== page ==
Swedish pensions buffer fund AP1 has already chosen to do this, and was part of a 23 March filing in the US District Court Southern District of New York.The pension fund is listed as a plaintiff alongside six public-sector New York pension funds.A spokesman for AP1 said: “We have decided to take this route since we expect to get more money back that way.”The fund had listened to counsel from its legal advisors, he said.Taking advice on any potential legal case is essential before opting for a particular course of action, says David Seidel, chief executive and chief general counsel of the Institutional Investors Tort Recovery Association (iiTRA) in the UK, which manages the interests of pension funds and other big investors in securities class action cases.“Like any case, the issues are complex and you have to know what you’re getting into before you make a decision on how to proceed,” he says.“It doesn’t matter if it’s Petrobras or another case in US or UK — they all require advice,” Seidel says.Key factors for a pension fund to consider before deciding whether to run its own legal action of join the class action include assessing how big their individual claim is, says Robin Ellison, consultant at law firm Pinsent Masons and professor of pensions law and economics at Cass Business School.Other issues are what the strength of the fund’s legal advice is, whether they have the internal management resources to manage the case, and whether the trustees are prepared to lose money on the case, he says.“Wherever you are running an action is hard work, even if the lawyers are doing it for you,” says Ellison.In the US, he says, investors have little to lose by joining or following a class action suit.“It’s a no-brainer because the law firm in the US runs a no-win, no-fee case,” he says, adding that the only downside is the 30 cents in the dollar the investor might lose on any damages they receive.“If you think you’ve got a good case and you are owed a gigantic sum of money, you might think it’s worth running a separate action in which you pay fees of 10 cents in the dollar,” he says.When a class action such as the suit against Petrobras is launched in the US, it is not even necessary for aggrieved investors to actively join the class action — they can simply sit on the sidelines and wait for the outcome.Because if successful, the court or its administrator then sends out the message to other investors, who are then free to put in their claims as well as those involved directly in the class action, says Seidel.Even running a separate case is much lower risk in the US than it would be in the UK, for example, Ellison says.“The big thing in America is that if you lose, you don’t pay the other side’s costs,” he says.Seidel says pension funds need to assess not only their exposure to the company they are considering suing, but the extent to which that relates to the legal issue at hand.“It depends how many shares they own that are relevant, and the estimated recognised loss, before they can decide whether to join the class action,” says Seidel.He also notes that, even though the US has been curbing the rights of non-Americans to sue through US courts, in the Petrobras case, European pension funds are able to use US courts to sue the Brazilian company — in the class action or separately — only because some of its shares trade as American Depository Receipts (ADRs) on the New York Stock Exchange.In general, non-American plaintiffs cannot now sue non-American companies in the US, he says.Seidel says the Petrobras case is likely to take years to reach a conclusion.“The allegations are quite significant, and even if it were to go to settlement on average it’s going to take around four years,” he says. Rachel Fixsen looks at the steps institutions can take to reclaim losses after investing in PetrobasPension funds exposed to troubled Brazilian oil giant Petróleo Brasileiro (Petrobras), who have lost money on their investments as a result of alleged wide-scale corruption at the company, will have to weigh their options carefully before deciding which legal route to take, experts say.A class action has already been launched in the US against Petrobras and related parties, with UK pension fund Universities Superannuation Scheme (USS) acting as the lead plaintiff.While other investors who believe they have suffered losses from Petrobras’ misdeeds can join the class action, they also have the option of taking separate legal action against the semi-state owned enterprise.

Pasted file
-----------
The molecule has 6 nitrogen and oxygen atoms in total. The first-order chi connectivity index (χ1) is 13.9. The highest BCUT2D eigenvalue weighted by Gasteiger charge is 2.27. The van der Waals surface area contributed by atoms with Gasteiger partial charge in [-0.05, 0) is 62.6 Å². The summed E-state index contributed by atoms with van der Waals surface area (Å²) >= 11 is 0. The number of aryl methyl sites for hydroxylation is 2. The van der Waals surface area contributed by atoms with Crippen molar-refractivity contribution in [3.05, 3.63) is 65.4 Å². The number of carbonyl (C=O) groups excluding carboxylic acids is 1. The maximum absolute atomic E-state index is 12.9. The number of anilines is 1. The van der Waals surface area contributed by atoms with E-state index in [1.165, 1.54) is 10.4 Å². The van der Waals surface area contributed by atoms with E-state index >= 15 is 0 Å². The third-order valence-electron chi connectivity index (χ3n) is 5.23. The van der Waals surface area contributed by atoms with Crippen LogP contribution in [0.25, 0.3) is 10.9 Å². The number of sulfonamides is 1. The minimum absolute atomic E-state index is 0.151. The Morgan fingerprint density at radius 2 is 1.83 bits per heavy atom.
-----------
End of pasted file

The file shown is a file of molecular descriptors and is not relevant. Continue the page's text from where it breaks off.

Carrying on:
Image courtesy of TeekayLNG shipping giant Teekay released a time-lapse video showing its first Arctic liquefied natural gas carrier, the 172,000-cbm Eduard Toll transiting the Northern Sea Route.Teekay took the delivery of the Eduard Toll late in January. It is the fourth of 15 Arc7 LNG carriers being built for the Novatek-operated Yamal LNG project in Russia and Teekay’s first of six newbuildings contracted to service the project.Soon after delivery, Eduard Toll made its way to complete both its first loading at Sabetta terminal in Russia and first discharge in Montoir, France, Teekay said.This marked a major milestone for shipping in the Arctic as this was the first time a shipping vessel made independent passage, without the support of an icebreaker, during this time of year, it added.<span data-mce-type=”bookmark” style=”display: inline-block; width: 0px; overflow: hidden; line-height: 0;” class=”mce_SELRES_start”></span><span data-mce-type=”bookmark” style=”display: inline-block; width: 0px; overflow: hidden; line-height: 0;” class=”mce_SELRES_start”></span>